Amazon Web Services (AWS), the cloud services arm of Amazon, has opened its new offices in Auckland.

AWS now takes residence on two floors of the PwC Tower at Commercial Bay, expanding on the offices established in Wellington earlier in the year. The business now has more than 100 employees in NZ, 50 of which were hired in the past 12 months.

Auckland mayor Phil Goff joined AWS employees, its customers, and media at the official opening on Tuesday morning.

“For our city that has the aspiration of being a world-class city, having enterprises like AWS in our city, based here, is really important,” Goff said.

Cloud services are often discussed in the abstract but there were companies present to show the tech at work.

A first public demonstration of WE Accounting’s bespoke AI customer service assistant Maia showed the possibilities of scalable products running in the cloud round the clock. Built in partnership with services company Consegna and digital human platform Uneeq, Maia can take and triage queries from WE’s customers.

Founders Wyndi Tagi and Eli Tagi said it is hoped Maia will soon be fluent in te reo Māori and Samoan, the languages most spoken by the company’s customers. 

“In Samoa, we’re trying to build a training platform that will enable our digital human to be that person, instead of watching videos or PowerPoints, you have someone to actually explain it, so this is the first iterative of what we’re doing with Maia, but it’s going to be a gamechanger for accounting and professional services,” said Eli Tagi.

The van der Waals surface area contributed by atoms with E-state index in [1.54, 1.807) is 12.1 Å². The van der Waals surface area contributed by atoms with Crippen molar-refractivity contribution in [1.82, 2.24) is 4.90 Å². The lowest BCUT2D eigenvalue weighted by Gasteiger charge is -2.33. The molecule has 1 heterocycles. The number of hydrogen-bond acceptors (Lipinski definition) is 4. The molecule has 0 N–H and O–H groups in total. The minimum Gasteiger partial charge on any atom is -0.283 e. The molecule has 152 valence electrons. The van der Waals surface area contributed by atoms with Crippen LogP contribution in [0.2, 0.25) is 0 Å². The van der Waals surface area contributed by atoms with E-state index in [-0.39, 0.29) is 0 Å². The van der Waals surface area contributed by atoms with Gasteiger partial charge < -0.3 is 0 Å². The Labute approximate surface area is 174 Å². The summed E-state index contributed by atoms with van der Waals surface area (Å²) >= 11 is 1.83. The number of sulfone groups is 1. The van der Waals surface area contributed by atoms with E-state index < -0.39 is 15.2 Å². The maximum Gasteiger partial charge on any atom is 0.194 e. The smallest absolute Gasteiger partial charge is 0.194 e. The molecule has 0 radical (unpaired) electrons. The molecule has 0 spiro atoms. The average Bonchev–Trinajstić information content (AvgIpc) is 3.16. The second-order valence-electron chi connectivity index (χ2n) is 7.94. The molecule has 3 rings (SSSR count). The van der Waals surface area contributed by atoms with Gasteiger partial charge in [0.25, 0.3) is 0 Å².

Nick Walton, AWS NZ managing director, said the company is making significant investments to help NZ businesses unlock the benefits of the cloud, and name-checked customers Vodafone, Ministry of Health, TVNZ, Sharesies, Air NZ, BNZ, and Xero.

“Using our cloud services, government agencies and businesses of all sizes and across all industries are able to build on AWS, allowing them to innovate quickly, expand into new markets and increase operational efficiencies.”

AWS opened an ‘edge location’ in Auckland last September, marking its first physical infrastructure set up in the country. Edge locations improve the latency of cloud services and overall speed and performance improvements.

Walton said TVNZ and Spark Sport use the edge installation to improve their streaming services.

He also said organisations in Australia and NZ who migrate their IT systems to AWS cloud see on average 23% reduction in IT costs compared to running traditional on-premises systems, and that the company has “tens of thousands” of customers in NZ.